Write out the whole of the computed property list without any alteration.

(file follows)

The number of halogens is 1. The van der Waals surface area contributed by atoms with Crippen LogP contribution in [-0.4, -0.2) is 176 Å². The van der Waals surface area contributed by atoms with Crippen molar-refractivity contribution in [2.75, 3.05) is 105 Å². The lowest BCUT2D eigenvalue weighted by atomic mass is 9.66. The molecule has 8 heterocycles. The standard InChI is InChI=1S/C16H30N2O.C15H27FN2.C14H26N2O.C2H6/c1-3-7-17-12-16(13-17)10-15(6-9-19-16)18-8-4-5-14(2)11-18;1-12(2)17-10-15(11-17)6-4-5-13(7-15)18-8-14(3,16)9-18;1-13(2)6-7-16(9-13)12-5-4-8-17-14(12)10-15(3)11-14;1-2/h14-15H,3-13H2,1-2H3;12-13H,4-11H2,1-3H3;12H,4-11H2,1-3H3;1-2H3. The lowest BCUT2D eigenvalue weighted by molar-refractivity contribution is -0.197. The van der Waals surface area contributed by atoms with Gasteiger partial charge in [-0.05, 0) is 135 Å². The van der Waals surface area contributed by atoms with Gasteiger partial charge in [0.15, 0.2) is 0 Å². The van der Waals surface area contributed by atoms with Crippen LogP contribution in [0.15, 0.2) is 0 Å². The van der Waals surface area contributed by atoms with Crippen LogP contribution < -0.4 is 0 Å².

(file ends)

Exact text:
The number of halogens is 1. The van der Waals surface area contributed by atoms with Crippen LogP contribution in [-0.4, -0.2) is 176 Å². The van der Waals surface area contributed by atoms with Crippen molar-refractivity contribution in [2.75, 3.05) is 105 Å². The lowest BCUT2D eigenvalue weighted by atomic mass is 9.66. The molecule has 8 heterocycles. The standard InChI is InChI=1S/C16H30N2O.C15H27FN2.C14H26N2O.C2H6/c1-3-7-17-12-16(13-17)10-15(6-9-19-16)18-8-4-5-14(2)11-18;1-12(2)17-10-15(11-17)6-4-5-13(7-15)18-8-14(3,16)9-18;1-13(2)6-7-16(9-13)12-5-4-8-17-14(12)10-15(3)11-14;1-2/h14-15H,3-13H2,1-2H3;12-13H,4-11H2,1-3H3;12H,4-11H2,1-3H3;1-2H3. The lowest BCUT2D eigenvalue weighted by molar-refractivity contribution is -0.197. The van der Waals surface area contributed by atoms with Gasteiger partial charge in [-0.05, 0) is 135 Å². The van der Waals surface area contributed by atoms with Gasteiger partial charge in [0.15, 0.2) is 0 Å². The van der Waals surface area contributed by atoms with Crippen LogP contribution in [0.15, 0.2) is 0 Å². The van der Waals surface area contributed by atoms with Crippen LogP contribution < -0.4 is 0 Å².